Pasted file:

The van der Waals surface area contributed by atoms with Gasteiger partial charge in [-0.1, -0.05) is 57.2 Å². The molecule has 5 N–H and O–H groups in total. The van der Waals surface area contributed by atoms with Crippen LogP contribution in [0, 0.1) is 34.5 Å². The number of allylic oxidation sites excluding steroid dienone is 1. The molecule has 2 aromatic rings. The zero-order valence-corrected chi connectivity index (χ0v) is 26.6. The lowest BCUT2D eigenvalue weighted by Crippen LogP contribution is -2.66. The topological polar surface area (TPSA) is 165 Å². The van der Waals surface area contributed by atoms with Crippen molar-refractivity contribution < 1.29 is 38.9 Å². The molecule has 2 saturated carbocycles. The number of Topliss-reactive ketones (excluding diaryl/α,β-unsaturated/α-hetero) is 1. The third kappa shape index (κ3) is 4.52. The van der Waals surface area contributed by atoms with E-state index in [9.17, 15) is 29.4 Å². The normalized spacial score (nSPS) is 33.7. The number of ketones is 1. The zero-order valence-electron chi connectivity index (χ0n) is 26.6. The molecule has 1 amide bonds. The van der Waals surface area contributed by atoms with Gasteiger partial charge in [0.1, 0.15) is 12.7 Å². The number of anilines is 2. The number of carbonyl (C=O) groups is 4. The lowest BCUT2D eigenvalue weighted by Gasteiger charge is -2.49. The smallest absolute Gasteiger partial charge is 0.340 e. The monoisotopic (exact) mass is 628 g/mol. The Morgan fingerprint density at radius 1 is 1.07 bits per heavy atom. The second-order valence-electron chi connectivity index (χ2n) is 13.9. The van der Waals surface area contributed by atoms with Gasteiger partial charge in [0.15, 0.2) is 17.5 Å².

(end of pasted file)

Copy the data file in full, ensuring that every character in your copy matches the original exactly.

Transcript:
The van der Waals surface area contributed by atoms with Gasteiger partial charge in [-0.1, -0.05) is 57.2 Å². The molecule has 5 N–H and O–H groups in total. The van der Waals surface area contributed by atoms with Crippen LogP contribution in [0, 0.1) is 34.5 Å². The number of allylic oxidation sites excluding steroid dienone is 1. The molecule has 2 aromatic rings. The zero-order valence-corrected chi connectivity index (χ0v) is 26.6. The lowest BCUT2D eigenvalue weighted by Crippen LogP contribution is -2.66. The topological polar surface area (TPSA) is 165 Å². The van der Waals surface area contributed by atoms with Crippen molar-refractivity contribution < 1.29 is 38.9 Å². The molecule has 2 saturated carbocycles. The number of Topliss-reactive ketones (excluding diaryl/α,β-unsaturated/α-hetero) is 1. The third kappa shape index (κ3) is 4.52. The van der Waals surface area contributed by atoms with E-state index in [9.17, 15) is 29.4 Å². The normalized spacial score (nSPS) is 33.7. The number of ketones is 1. The zero-order valence-electron chi connectivity index (χ0n) is 26.6. The molecule has 1 amide bonds. The van der Waals surface area contributed by atoms with Gasteiger partial charge in [0.1, 0.15) is 12.7 Å². The number of anilines is 2. The number of carbonyl (C=O) groups is 4. The lowest BCUT2D eigenvalue weighted by Gasteiger charge is -2.49. The smallest absolute Gasteiger partial charge is 0.340 e. The monoisotopic (exact) mass is 628 g/mol. The Morgan fingerprint density at radius 1 is 1.07 bits per heavy atom. The second-order valence-electron chi connectivity index (χ2n) is 13.9. The van der Waals surface area contributed by atoms with Gasteiger partial charge in [0.15, 0.2) is 17.5 Å².